A German inventor hopes his plan to add print patterns on clothes will prevent businesses from marketing toward people based on their online activities. The new "HyperFace" technology seeks to camouflage computer users by putting patterns on clothes that would make it appear as if they had multiple eyes and mouths, which would confuse facial recognition programs, according to a Guardian report Wednesday.

Companies have been able to learn about individual’s spending habits by developing methods such as facial recognizing through the computer’s camera. "HyperFace" hopes its imitation facial features will cloud the systems from being able to tell which faces were real and subsequently misinterpret the emotional reactions detected towards certain online products.

The product was slated to hit the market in a textile print on Jan. 16, 2017 at the Sundance Film Festival, in Park City, Utah, after being in the works since 2013. 

"Since facial-recognition algorithms rely on the identification and spatial relationship of key facial features, like symmetry and tonal contours, one can block detection by creating an anti-face,” the creator of the project, Adam Harvey, said on his website.

Harvey, a Berlin-based artist and entrepreneur, said in addition to the product being able to be worn to “divert the gaze of the computer vision algorithm,” it can also be used as a blanket to mask someone’s location.

“It can be used to modify the environment around you, whether it’s someone next to you, whether you’re wearing it, maybe around your head or in a new way,”  Harvey, said while addressing the Chaos Communications Congress hacking conference in Hamburg, Germany on Dec. 12, 2016. 

Amazon scans people’s faces at its checkout-less grocery store in Britain. And without people’s permission, Facebook searches pictures of its users in order to add tags about their locations. Facebook has been accused of selling the information from its users’ tagged photos to advertisers, which is not illegal in the United States. Google’s cloud-based photo service also uses facial recognition technology.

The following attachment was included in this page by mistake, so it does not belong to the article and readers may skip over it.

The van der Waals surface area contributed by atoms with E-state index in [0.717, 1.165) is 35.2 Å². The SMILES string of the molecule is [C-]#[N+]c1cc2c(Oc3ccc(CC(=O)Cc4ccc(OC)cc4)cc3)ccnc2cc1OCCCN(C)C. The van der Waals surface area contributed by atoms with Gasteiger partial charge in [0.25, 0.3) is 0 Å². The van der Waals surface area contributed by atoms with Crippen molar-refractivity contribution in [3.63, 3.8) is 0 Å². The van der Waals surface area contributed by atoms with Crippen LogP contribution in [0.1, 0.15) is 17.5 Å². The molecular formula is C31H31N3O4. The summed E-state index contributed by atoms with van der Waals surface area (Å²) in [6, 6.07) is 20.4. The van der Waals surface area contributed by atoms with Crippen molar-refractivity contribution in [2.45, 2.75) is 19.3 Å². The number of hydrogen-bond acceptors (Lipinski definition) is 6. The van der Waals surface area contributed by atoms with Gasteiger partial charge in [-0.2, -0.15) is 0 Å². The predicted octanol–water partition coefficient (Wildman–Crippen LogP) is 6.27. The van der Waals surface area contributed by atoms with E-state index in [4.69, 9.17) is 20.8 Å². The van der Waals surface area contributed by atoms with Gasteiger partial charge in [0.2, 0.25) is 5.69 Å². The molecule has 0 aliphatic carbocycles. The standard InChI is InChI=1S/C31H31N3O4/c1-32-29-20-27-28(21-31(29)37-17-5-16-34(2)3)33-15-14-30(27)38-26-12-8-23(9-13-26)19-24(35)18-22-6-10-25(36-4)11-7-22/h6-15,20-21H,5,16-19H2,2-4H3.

Facebook was able to recognize its user’s faces with a 97.35 percent accuracy rate by using the services of a company called Deepface, according to a Bloomberg Technology article on Oct. 26, 2015. Humans were supposedly able to identify people by their faces with an accuracy rate of 97.5 percent.

Harvey said in researching his new technology, he found that there were up to 47 different emotional reactions that companies were able to discover about consumers from a 100 by 100-pixel facial image, which is just 2.5 percent of the size of most Instagram photos. For example, he said researchers from Jiao Tong University in Shanghai claim to be able to predict criminal activity from the shape of people’s lips or the distance between their eyes.

“The real criminal, in these cases, are people who are perpetrating this idea, not the people who are being looked at," said Harvey.